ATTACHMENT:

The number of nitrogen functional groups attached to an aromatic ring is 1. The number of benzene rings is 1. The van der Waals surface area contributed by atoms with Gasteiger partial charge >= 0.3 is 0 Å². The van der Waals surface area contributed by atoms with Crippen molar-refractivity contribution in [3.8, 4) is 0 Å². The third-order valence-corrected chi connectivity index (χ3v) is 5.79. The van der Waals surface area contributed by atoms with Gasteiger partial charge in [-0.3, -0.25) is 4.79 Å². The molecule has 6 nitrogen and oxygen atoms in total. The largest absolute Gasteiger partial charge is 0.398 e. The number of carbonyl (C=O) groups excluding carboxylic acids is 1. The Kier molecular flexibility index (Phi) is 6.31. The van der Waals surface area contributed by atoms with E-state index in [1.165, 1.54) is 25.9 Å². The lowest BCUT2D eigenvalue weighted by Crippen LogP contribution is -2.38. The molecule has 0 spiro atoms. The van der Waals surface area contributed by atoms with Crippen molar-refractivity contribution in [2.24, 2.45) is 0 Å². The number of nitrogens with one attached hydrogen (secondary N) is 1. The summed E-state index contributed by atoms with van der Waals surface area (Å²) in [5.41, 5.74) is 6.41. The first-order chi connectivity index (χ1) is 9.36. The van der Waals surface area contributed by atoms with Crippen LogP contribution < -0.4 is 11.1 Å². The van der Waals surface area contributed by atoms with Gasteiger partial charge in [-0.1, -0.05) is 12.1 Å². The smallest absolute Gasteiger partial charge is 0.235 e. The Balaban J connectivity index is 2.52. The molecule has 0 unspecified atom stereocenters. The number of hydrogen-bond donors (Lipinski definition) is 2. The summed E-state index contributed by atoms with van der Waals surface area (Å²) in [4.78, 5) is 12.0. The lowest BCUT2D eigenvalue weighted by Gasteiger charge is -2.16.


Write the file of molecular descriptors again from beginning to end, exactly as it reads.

The number of nitrogen functional groups attached to an aromatic ring is 1. The number of benzene rings is 1. The van der Waals surface area contributed by atoms with Gasteiger partial charge >= 0.3 is 0 Å². The van der Waals surface area contributed by atoms with Crippen molar-refractivity contribution in [3.8, 4) is 0 Å². The third-order valence-corrected chi connectivity index (χ3v) is 5.79. The van der Waals surface area contributed by atoms with Gasteiger partial charge in [-0.3, -0.25) is 4.79 Å². The molecule has 6 nitrogen and oxygen atoms in total. The largest absolute Gasteiger partial charge is 0.398 e. The number of carbonyl (C=O) groups excluding carboxylic acids is 1. The Kier molecular flexibility index (Phi) is 6.31. The van der Waals surface area contributed by atoms with E-state index in [1.165, 1.54) is 25.9 Å². The lowest BCUT2D eigenvalue weighted by Crippen LogP contribution is -2.38. The molecule has 0 spiro atoms. The van der Waals surface area contributed by atoms with Crippen molar-refractivity contribution in [2.24, 2.45) is 0 Å². The number of nitrogens with one attached hydrogen (secondary N) is 1. The summed E-state index contributed by atoms with van der Waals surface area (Å²) in [5.41, 5.74) is 6.41. The first-order chi connectivity index (χ1) is 9.36. The van der Waals surface area contributed by atoms with Crippen LogP contribution < -0.4 is 11.1 Å². The van der Waals surface area contributed by atoms with Gasteiger partial charge in [-0.1, -0.05) is 12.1 Å². The smallest absolute Gasteiger partial charge is 0.235 e. The Balaban J connectivity index is 2.52. The molecule has 0 unspecified atom stereocenters. The number of hydrogen-bond donors (Lipinski definition) is 2. The summed E-state index contributed by atoms with van der Waals surface area (Å²) in [4.78, 5) is 12.0. The lowest BCUT2D eigenvalue weighted by Gasteiger charge is -2.16.